The big problem, which Cisco did not mention, is that EU markets will lag U.S. recovery significantly and thus its export opportunity will be lower, even without considering the strengthening dollar. Still, Cisco has shown that it can hang on better than people thought, and this was also the case with Alcatel-Lucent yesterday. Chambers was also upbeat on a recovery.
Comcast has, as we had predicted, asserted to the FCC that its voice service is not carried over the Internet or Internet access infrastructure, and is therefore neither subject to their traffic management policies nor to the FCC’s four principles of net neutrality.
They’re right, of course. Cable, or PacketCable specifically, divides the data path, and broadband Internet and Comcast VoIP do not share capacity. The question now is whether the FCC will decide that it doesn’t matter whether the stuff is separate or not. We think such a decision would be the regulatory equivalent of junk science: It would imply that common carriage on any facility imposed the regulatory burdens of the most regulated service on all services.
These are not logical times, however, and regulations are never logical. The biggest risk here is that the FCC would do something that would overturn the original 2005 decision that broadband was not a “telecommunications service” and thus was not subject to unbundling provisions of the Telecom Act. That was a highly speculative ruling that stood largely because the RBOCs bought AT&T and MCI, who were bankrolling opposition.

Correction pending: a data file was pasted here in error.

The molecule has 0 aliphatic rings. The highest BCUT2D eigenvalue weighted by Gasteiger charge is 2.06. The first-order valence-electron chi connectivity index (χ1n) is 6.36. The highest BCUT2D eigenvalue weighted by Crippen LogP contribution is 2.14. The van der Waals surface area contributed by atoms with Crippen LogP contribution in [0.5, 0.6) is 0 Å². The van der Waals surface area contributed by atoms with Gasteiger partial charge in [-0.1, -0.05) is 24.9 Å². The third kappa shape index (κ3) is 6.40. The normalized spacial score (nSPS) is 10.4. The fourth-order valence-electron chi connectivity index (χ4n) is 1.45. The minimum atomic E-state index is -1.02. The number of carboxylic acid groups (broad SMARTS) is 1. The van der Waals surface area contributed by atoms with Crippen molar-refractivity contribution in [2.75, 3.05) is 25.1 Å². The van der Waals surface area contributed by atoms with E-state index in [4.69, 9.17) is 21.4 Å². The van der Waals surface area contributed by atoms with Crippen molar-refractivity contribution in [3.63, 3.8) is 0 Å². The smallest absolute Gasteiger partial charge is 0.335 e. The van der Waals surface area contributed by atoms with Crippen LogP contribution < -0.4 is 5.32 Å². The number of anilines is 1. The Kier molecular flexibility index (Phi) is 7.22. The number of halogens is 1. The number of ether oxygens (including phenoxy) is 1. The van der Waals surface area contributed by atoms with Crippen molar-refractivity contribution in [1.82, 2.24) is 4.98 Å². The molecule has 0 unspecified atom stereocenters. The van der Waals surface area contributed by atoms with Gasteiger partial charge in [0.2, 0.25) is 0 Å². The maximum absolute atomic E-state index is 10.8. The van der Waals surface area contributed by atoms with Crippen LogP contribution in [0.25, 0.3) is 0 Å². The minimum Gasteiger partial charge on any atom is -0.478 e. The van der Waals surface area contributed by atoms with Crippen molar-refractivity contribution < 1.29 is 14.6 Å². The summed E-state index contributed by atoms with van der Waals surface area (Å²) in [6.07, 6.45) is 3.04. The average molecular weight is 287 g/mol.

Vuze, the online video company, has also asked the FCC to look into the Cox plan for bandwidth management. This shows that cable company needs to control bandwidth use, primarily uplink bandwidth for P2P, but also streaming bandwidth will be increasingly colliding with the over-the-top (OTT) players’ desires to pump content at no incremental cost. The shared-media nature of the cable plant is the industry’s biggest risk, as DOCSIS 3.0 is the biggest asset, and moving to DOCSIS 3.0 is useful only if content doesn’t just expand to fill the new pipe too.
Juniper announced a new “core virtualization” strategy with the TX Matrix Plus, and the concept is quite interesting. The new capability links the Juniper JCS1200 for hosted-control-plane and the TX Matrix Plus as a large aggregator/on-ramp to create an IP infrastructure that can be partitioned to support multiple independent networks.
This capability is critical for a number of reasons.
- First, it deals effectively with the problem of network operators in separating premium service traffic from the Internet, something that is a security and performance issue everywhere and a regulatory issue in some areas.
- Second, it allows metro evolution to an IP core (something Juniper and Cisco both want, in order to marginalize PBT) by providing a means of keeping traffic there compartmentalized to avoid variations in QoS on key applications, and keeping IP involved in the major area of investment for the next decade.